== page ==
When the bore gauge 12 is inserted into a bore, the fixed-position reference contact 22 and the pivoting measuring sensing contact 26 touch the bore wall. The length of the arc about the pivoting axis 36 through which the pivoting arm 24 moves depends upon the diameter of the bore. As the pivoting arm 24 pivots inwardly, the inner end 32 of the arm 24 pushes a transfer rod 34 longitudinally through the body 14. The linear distance traveled by the transfer rod 34 is translated by measurement display to a measurement of the diameter of the bore.
A partially exploded view of one embodiment of the centralizer 10 of the present invention is shown in FIG. 3. The centralizer 10 includes a frame 40 that has a pair of parallel legs 42 and a cross piece 44. The purpose of the cross piece 44 is to make sure that the legs 42 move in unison, a necessary characteristic of the centralizer, as described above. Consequently, the cross piece 44 must be rigid. The cross piece 44 may connect the two legs 42 where convenient. In the illustrated embodiment, the legs 42 and cross piece 44 form roughly an H shape. Other possible locations for the cross piece 44 are at the lower ends of the legs 42 and at the upper ends of the legs 42.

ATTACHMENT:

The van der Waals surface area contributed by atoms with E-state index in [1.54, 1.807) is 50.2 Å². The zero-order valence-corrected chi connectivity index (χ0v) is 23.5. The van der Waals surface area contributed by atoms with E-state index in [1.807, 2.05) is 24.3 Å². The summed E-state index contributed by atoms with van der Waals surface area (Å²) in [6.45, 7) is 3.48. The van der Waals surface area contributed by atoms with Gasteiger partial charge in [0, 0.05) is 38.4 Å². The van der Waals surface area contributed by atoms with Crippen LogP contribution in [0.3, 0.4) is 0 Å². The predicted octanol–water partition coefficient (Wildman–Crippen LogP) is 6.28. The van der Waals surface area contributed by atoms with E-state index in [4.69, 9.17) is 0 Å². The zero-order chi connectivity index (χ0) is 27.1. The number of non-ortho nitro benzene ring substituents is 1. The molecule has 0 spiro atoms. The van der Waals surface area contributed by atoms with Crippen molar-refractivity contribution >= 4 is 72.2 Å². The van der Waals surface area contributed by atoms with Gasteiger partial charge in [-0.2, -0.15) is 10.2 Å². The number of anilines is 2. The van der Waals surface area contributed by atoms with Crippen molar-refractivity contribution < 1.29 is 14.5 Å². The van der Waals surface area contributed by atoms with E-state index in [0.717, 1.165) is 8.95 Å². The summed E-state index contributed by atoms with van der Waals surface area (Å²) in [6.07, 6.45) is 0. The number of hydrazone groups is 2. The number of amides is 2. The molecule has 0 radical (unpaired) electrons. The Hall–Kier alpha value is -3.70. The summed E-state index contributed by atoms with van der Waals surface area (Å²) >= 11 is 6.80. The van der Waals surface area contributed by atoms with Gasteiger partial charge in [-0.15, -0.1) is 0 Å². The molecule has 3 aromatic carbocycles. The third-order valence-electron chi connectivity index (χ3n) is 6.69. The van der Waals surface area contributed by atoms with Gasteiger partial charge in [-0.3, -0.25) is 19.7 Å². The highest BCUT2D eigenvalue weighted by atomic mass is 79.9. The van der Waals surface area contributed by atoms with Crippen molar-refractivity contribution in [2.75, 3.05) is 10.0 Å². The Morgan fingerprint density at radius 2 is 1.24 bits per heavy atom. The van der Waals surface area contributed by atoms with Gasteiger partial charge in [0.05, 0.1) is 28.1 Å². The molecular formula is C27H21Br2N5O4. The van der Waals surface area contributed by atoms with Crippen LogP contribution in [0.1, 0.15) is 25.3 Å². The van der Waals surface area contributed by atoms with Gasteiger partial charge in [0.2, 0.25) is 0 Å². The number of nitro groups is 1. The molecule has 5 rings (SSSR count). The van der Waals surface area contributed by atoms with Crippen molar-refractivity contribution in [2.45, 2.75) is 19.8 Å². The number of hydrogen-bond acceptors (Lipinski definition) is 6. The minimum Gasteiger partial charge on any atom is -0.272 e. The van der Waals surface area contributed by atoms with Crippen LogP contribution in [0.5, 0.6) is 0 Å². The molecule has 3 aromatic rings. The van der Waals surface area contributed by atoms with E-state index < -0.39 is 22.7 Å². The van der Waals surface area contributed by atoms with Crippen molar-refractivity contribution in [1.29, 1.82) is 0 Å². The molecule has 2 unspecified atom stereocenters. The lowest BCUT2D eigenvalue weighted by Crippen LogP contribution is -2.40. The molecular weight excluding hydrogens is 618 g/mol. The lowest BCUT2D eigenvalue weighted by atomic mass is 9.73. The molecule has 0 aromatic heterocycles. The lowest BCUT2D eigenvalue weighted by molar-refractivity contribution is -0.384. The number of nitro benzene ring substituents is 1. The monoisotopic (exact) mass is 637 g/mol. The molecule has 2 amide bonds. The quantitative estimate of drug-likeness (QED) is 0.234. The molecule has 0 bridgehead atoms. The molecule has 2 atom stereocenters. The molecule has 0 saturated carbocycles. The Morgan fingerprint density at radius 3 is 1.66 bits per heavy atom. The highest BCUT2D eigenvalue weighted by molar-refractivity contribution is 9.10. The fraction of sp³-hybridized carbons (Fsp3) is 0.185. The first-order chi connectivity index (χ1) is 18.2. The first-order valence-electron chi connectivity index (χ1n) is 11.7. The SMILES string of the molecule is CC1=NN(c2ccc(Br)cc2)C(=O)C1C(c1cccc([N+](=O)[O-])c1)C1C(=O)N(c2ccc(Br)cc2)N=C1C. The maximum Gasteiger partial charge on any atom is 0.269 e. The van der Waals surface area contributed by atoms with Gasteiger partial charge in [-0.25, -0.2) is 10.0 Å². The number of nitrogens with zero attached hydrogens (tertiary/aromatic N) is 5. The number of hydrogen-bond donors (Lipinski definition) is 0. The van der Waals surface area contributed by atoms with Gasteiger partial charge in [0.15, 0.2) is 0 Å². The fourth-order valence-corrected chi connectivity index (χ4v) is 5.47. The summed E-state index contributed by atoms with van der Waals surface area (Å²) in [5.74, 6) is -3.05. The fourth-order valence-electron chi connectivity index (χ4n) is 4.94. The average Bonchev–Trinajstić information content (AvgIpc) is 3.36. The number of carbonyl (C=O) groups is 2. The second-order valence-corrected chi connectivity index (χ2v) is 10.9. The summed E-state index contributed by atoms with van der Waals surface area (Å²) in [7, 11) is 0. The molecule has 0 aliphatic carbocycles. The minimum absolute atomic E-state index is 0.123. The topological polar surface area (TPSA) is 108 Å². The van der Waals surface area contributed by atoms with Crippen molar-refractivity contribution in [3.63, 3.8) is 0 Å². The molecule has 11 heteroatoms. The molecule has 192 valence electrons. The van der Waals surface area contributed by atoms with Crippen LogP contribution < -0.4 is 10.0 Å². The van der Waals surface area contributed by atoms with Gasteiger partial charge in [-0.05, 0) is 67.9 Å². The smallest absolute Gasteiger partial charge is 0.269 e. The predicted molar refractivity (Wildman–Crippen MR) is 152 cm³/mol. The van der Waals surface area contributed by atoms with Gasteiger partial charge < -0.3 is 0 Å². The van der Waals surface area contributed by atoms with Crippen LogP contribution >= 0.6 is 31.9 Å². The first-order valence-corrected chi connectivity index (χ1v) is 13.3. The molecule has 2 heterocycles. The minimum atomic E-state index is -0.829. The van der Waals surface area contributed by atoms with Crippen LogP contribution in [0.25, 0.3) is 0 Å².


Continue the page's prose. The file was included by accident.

The legs 42 are generally cylindrical in shape. The upper end of the legs 42 are mounted to the gauge head 16 in the form of a hinge. A boss 46 extends from the head 16 and the inner facing surfaces 48 at the upper end of the legs 42 straddle the ends 50 of the boss 46. Thus, the boss ends 50 and the inner facing surfaces 48 of the legs 42 are bearing surfaces. So, these surfaces 48, 50 are substantially flat and parallel so that they can move relative to each other with a low amount of friction when the frame 40 rotates. Radially through the end of each leg 42 and longitudinally through the boss 46 are three axially-aligned through holes 52, 54. The holes are perpendicular to the longitudinal axis 30 of the bore gauge 12. Extending through the holes 52, 54 is an axle 56 upon which the frame 40 rotates. Any method for securing the axle 56 that allows the frame 40 to rotate is contemplated by the present invention. The preferred way to secure the axle 56 is to provide mating threads on the center portion 58 of the axle 56 and in the boss hole 54. The bearing surfaces are the outer portions of the axle 56 and the legs holes 52.